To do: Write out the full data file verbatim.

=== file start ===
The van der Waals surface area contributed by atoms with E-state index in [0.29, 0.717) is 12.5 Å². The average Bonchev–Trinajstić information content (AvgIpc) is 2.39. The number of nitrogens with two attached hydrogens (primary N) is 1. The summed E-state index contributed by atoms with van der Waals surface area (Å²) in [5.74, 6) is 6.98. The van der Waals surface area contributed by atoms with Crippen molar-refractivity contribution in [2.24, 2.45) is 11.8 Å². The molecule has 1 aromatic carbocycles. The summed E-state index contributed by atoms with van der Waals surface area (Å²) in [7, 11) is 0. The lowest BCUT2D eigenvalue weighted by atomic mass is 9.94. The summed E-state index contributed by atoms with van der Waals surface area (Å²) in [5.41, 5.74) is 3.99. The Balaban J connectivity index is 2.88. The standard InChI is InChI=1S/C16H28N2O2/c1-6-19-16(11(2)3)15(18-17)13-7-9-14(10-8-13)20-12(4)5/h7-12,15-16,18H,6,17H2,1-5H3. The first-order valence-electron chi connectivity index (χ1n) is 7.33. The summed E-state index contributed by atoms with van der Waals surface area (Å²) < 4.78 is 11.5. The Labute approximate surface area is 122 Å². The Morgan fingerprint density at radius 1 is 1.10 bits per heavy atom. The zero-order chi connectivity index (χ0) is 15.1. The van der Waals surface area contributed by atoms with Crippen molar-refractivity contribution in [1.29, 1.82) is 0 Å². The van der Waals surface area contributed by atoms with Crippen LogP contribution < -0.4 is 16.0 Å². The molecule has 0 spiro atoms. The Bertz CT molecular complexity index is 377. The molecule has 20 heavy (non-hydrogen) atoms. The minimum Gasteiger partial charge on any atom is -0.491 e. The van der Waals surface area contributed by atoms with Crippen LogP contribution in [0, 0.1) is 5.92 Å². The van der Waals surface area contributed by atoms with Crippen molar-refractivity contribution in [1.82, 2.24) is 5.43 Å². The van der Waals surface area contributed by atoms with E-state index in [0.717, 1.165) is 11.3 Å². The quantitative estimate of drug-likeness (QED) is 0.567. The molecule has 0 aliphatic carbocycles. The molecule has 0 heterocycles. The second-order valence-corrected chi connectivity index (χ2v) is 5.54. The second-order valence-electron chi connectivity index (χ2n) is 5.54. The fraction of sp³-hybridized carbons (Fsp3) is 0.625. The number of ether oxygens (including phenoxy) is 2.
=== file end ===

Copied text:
The van der Waals surface area contributed by atoms with E-state index in [0.29, 0.717) is 12.5 Å². The average Bonchev–Trinajstić information content (AvgIpc) is 2.39. The number of nitrogens with two attached hydrogens (primary N) is 1. The summed E-state index contributed by atoms with van der Waals surface area (Å²) in [5.74, 6) is 6.98. The van der Waals surface area contributed by atoms with Crippen molar-refractivity contribution in [2.24, 2.45) is 11.8 Å². The molecule has 1 aromatic carbocycles. The summed E-state index contributed by atoms with van der Waals surface area (Å²) in [7, 11) is 0. The lowest BCUT2D eigenvalue weighted by atomic mass is 9.94. The summed E-state index contributed by atoms with van der Waals surface area (Å²) in [5.41, 5.74) is 3.99. The Balaban J connectivity index is 2.88. The standard InChI is InChI=1S/C16H28N2O2/c1-6-19-16(11(2)3)15(18-17)13-7-9-14(10-8-13)20-12(4)5/h7-12,15-16,18H,6,17H2,1-5H3. The first-order valence-electron chi connectivity index (χ1n) is 7.33. The summed E-state index contributed by atoms with van der Waals surface area (Å²) < 4.78 is 11.5. The Labute approximate surface area is 122 Å². The Morgan fingerprint density at radius 1 is 1.10 bits per heavy atom. The zero-order chi connectivity index (χ0) is 15.1. The van der Waals surface area contributed by atoms with Crippen molar-refractivity contribution in [1.29, 1.82) is 0 Å². The van der Waals surface area contributed by atoms with Crippen LogP contribution < -0.4 is 16.0 Å². The molecule has 0 spiro atoms. The Bertz CT molecular complexity index is 377. The molecule has 20 heavy (non-hydrogen) atoms. The minimum Gasteiger partial charge on any atom is -0.491 e. The van der Waals surface area contributed by atoms with Crippen LogP contribution in [0, 0.1) is 5.92 Å². The van der Waals surface area contributed by atoms with Crippen molar-refractivity contribution in [1.82, 2.24) is 5.43 Å². The van der Waals surface area contributed by atoms with E-state index in [0.717, 1.165) is 11.3 Å². The quantitative estimate of drug-likeness (QED) is 0.567. The molecule has 0 aliphatic carbocycles. The molecule has 0 heterocycles. The second-order valence-corrected chi connectivity index (χ2v) is 5.54. The second-order valence-electron chi connectivity index (χ2n) is 5.54. The fraction of sp³-hybridized carbons (Fsp3) is 0.625. The number of ether oxygens (including phenoxy) is 2.